Depression research wins alumna NARSAD Young Investigator AwardFeeling Blue

By Sandra Gray

UMass Medical School Communications

February 15, 2011
GSBS alumna Yan Jiang, MD, PhD

GSBS alumna Yan Jiang, MD, PhD, was awarded a NARSAD Young Investigator Award for research she began at the Brudnick Neuropsychiatric Research Institute.

Photo by Maxwell Brown

Neuroscientist and UMass Medical School alumna Yan Jiang, MD, PhD, has been granted a Young Investigator Award by the National Alliance for Research on Schizophrenia and Depression (NARSAD) for her research into basic processes occurring at the molecular level in the brain that may underlie depression. 

In 2009, Dr. Jiang completed her PhD studies in the Program in Neuroscience of the Graduate School of Biomedical Sciences, where she conducted her dissertation research under the mentorship of Schahram Akbarian, MD, PhD, associate professor of psychiatry and director of the Irving S. and Betty Brudnick Neuropsychiatric Research Institute at UMass Medical School. “I was selected for this award mainly based on my achievements and publications during my PhD study in Dr. Akbarian’s lab,” said Jiang.

Since its incorporation in 1981, NARSAD has grown to become among the most important private funder of research into psychiatric disorders, with every dollar donated going directly to research. Jiang is one of 214 Young Investigators selected for their innovation and potential to improve the lives of people living with mental illness via scientific breakthroughs.

Prior to pursuing a PhD, Jiang earned her MD in clinical medicine at Shanghai Medical University in China, and her master’s degree in neurobiology at Fudhan University, also in Shanghai. “What changed my mind to give up the clinical career and switch to basic science research was seeing so many patients suffering from chronic disorders for which all a doctor can do is ameliorate the symptoms rather than cure the disease,” she said. “Major depression is one such disease. I feel it is urgent to have a deep understanding of the molecular mechanisms underlying mood disorders, because this is the only way to open a new avenue for treatment in the future.”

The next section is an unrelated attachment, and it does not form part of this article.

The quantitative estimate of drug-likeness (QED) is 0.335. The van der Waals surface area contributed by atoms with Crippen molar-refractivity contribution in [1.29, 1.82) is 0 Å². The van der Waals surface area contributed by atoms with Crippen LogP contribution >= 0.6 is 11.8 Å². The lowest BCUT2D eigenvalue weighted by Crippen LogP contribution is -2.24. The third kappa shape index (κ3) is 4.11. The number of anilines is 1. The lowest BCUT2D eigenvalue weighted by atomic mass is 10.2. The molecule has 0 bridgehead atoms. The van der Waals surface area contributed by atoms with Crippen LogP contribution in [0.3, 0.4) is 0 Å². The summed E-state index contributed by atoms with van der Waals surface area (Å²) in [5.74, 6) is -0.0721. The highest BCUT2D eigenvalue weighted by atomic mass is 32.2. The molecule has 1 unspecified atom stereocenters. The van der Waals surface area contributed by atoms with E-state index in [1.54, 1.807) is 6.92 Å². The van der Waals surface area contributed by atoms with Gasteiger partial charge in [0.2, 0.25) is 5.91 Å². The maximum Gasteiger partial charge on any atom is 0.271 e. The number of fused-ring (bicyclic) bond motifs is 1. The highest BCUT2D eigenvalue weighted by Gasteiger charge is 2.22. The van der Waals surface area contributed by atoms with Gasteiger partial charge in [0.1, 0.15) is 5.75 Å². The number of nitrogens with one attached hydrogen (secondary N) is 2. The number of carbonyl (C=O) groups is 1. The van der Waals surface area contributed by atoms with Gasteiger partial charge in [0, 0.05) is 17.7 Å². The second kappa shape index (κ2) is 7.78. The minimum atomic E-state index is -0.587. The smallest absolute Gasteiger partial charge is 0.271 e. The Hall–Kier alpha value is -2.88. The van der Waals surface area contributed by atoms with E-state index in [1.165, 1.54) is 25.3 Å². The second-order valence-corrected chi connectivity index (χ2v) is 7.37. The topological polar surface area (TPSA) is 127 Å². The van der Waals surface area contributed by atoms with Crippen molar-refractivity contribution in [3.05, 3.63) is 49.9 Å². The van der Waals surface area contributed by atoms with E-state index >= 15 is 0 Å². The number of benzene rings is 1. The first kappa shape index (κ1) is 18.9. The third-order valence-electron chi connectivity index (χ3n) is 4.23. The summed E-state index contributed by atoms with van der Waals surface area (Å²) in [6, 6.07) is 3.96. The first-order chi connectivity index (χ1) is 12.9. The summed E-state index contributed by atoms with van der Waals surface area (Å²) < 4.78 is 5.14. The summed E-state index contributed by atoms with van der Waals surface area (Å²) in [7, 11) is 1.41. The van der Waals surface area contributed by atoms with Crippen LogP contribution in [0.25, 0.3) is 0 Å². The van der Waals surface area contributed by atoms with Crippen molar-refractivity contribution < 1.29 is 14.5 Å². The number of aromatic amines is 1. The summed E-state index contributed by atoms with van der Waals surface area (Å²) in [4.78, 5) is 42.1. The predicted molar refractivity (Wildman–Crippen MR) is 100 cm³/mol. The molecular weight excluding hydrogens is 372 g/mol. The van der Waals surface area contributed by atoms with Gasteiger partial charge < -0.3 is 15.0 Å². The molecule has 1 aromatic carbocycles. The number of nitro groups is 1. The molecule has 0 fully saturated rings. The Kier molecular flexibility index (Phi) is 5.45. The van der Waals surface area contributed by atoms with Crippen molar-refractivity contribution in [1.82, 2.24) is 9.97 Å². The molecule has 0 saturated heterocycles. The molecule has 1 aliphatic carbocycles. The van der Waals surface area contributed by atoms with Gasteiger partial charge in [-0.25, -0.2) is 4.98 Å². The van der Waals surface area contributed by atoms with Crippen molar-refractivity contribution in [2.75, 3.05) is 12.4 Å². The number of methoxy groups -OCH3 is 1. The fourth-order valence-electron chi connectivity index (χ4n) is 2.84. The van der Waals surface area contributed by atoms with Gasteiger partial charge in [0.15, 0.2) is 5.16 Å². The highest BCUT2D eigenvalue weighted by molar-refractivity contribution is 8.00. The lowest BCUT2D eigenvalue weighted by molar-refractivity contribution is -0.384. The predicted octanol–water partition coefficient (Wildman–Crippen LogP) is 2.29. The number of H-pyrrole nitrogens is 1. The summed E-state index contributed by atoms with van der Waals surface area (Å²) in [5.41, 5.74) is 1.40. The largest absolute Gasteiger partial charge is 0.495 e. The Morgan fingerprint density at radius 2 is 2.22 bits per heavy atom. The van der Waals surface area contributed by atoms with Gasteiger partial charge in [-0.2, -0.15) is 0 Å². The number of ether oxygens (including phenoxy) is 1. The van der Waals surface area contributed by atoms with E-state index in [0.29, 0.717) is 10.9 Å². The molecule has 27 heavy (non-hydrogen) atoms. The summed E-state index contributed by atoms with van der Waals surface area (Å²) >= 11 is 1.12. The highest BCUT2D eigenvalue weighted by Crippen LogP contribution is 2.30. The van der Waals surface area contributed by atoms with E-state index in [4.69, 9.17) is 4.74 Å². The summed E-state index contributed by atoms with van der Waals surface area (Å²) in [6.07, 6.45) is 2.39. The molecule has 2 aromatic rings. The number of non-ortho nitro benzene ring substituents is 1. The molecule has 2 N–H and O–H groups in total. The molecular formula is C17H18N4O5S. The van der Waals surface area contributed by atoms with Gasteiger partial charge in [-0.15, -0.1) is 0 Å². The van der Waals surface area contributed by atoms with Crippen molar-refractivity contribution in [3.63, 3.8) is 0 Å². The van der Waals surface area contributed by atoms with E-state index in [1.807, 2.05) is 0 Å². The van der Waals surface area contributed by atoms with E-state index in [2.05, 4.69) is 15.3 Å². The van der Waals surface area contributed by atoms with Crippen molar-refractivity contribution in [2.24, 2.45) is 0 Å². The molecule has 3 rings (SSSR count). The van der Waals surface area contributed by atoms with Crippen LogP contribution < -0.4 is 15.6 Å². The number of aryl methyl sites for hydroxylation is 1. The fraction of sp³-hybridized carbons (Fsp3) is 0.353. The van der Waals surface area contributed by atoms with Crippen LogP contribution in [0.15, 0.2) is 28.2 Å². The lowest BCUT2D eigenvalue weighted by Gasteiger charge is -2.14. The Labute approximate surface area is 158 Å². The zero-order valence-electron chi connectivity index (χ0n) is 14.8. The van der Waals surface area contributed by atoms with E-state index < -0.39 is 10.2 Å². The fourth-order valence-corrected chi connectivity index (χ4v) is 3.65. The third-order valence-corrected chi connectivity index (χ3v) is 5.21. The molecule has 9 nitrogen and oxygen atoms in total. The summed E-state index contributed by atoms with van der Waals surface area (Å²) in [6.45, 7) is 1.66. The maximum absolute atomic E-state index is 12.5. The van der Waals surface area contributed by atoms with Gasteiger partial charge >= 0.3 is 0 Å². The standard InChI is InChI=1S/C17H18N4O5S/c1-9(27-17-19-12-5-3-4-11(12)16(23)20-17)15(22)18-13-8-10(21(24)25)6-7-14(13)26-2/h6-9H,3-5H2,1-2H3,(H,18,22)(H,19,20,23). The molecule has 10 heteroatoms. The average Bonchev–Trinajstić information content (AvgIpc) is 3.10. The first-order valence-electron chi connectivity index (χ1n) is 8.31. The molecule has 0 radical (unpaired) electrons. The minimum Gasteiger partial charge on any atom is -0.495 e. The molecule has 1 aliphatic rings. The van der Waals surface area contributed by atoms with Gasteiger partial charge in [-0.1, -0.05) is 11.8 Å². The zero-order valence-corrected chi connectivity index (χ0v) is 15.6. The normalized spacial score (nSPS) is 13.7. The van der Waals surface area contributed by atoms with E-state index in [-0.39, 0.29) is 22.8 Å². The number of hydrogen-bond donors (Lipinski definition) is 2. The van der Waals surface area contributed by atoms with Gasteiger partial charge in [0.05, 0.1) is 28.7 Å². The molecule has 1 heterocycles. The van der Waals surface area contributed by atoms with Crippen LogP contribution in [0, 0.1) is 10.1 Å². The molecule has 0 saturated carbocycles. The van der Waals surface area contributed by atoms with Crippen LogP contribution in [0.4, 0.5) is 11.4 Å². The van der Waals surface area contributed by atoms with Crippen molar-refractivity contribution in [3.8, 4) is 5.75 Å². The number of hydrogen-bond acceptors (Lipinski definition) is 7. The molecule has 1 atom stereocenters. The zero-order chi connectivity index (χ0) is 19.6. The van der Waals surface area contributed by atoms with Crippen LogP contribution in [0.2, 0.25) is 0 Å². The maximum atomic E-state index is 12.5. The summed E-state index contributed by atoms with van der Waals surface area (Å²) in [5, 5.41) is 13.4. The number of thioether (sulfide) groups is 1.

What drives Jiang’s NARSAD project is her goal to provide novel treatments that are faster and more effective for more patients with depression than the antidepressant drugs currently in use. Specifically, the research will test the antidepressant potential of enzymes that chemically modify histones, proteins that function as the backbone of chromosomal material.

The project continues the work Jiang, now a post-doctoral fellow in the Department of Developmental Biology at Texas University Southwestern Medical School, began with Akbarian, whose laboratory studies human brain tissue to understand the molecular and genetic underpinnings of mental illnesses including schizophrenia, depression and autism. “The NARSAD award is well-deserved,” Akbarian said. “Dr. Jiang is an excellent scientist who doesn’t shy away from challenging projects.”

Related links:

The Irving S. and Betty Brudnick Neuropsychiatric Research Institute
The Program in Neuroscience